Move Over Wegovy—a Plant-Based Diet May Be a Better Answer for Weight Loss
If you are thinking of taking Wegovy (semaglutide) for weight loss, a healthy plant-based diet may offer better long-term success, according to a new commentary in the American Journal of Medicine.
Apart from common side effects (nausea, vomiting, diarrhea, and heartburn)—plus rarer, but more serious risks (pancreatitis, bowel obstruction, and possibly thyroid cancer)—Wegovy is pricey. The $15,600 annual cost is not covered by most insurance plans. If it is, chances are that everyone’s premiums go up—by an estimated $14.50 per month for every 1% of subscribers using the drug, according to Prime Therapeutics. If you stop paying, that lost weight comes back.
In contrast, using plant-based foods—like replacing meat sauce with tomato sauce on spaghetti or replacing meat chili with bean chili—causes significant weight loss and has only good side effects: lower cholesterol, healthier blood pressure, and improved athletic performance. Studies of long-term vegans show body weights averaging 35 pounds below those of their still-meat-eating friends. In contrast to Wegovy’s price tag, a vegan diet saves about 16% (about $500 annually) on food bills.
“A plant-based—or vegan—diet could be just what the doctor ordered: powerful for weight loss and easy to sustain,” says Neal Barnard, MD, president of the Physicians Committee for Responsible Medicine and lead author on the new commentary. “Evidence suggests it may be the easiest, safest, and, over the long run, most effective path to a healthy weight.”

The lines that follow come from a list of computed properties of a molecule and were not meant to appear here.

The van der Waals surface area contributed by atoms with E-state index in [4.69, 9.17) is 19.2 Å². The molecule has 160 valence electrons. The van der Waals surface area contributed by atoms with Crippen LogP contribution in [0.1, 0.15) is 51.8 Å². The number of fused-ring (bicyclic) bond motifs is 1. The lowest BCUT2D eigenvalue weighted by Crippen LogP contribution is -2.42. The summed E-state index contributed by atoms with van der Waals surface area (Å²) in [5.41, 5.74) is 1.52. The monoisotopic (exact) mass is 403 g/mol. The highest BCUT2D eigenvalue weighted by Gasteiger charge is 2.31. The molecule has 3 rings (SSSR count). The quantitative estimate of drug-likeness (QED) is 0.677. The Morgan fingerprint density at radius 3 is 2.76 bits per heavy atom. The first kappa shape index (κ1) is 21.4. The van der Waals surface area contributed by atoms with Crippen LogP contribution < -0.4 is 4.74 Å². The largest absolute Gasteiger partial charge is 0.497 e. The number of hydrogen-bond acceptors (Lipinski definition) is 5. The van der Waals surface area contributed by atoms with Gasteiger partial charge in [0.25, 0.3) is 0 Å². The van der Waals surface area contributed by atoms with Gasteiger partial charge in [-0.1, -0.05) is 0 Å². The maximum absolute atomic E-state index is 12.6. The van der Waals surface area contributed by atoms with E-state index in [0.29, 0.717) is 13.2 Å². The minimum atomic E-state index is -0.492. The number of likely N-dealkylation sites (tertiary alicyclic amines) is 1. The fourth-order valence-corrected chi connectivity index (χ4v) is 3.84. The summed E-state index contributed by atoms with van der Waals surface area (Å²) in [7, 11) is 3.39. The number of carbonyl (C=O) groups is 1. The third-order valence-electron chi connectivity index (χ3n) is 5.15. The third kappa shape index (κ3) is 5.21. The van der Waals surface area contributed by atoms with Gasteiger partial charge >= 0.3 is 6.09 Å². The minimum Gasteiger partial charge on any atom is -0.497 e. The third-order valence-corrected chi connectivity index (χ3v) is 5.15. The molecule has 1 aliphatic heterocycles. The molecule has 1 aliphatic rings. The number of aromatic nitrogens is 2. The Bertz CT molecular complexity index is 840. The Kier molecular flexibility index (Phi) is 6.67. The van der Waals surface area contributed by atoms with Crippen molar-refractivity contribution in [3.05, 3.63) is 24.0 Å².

Although a vegan diet is already known to be effective for weight loss, Dr. Barnard calls for more research, including the long-term benefits of dietary changes in various population groups.
For most people, going vegan is a simple matter. Those looking for the guidance of a registered dietitian can find one at PreferredDietitianReferral.org. This service, and the 21-Day Vegan Kickstart app, are both free.
The new commentary appeared online in the American Journal of Medicine.
Barnard ND, Kahleova H. For Appetite Control, Drugs vs Diet. Am J Med. 2023 Dec 2:S0002-9343(23)00736-2. doi:10.1016/j.amjmed.2023.11.015. Epub ahead of print. PMID: 38049023.
Founded in 1985, the Physicians Committee for Responsible Medicine is a nonprofit organization that promotes preventive medicine, conducts clinical research, and encourages higher standards for ethics and effectiveness in education and research.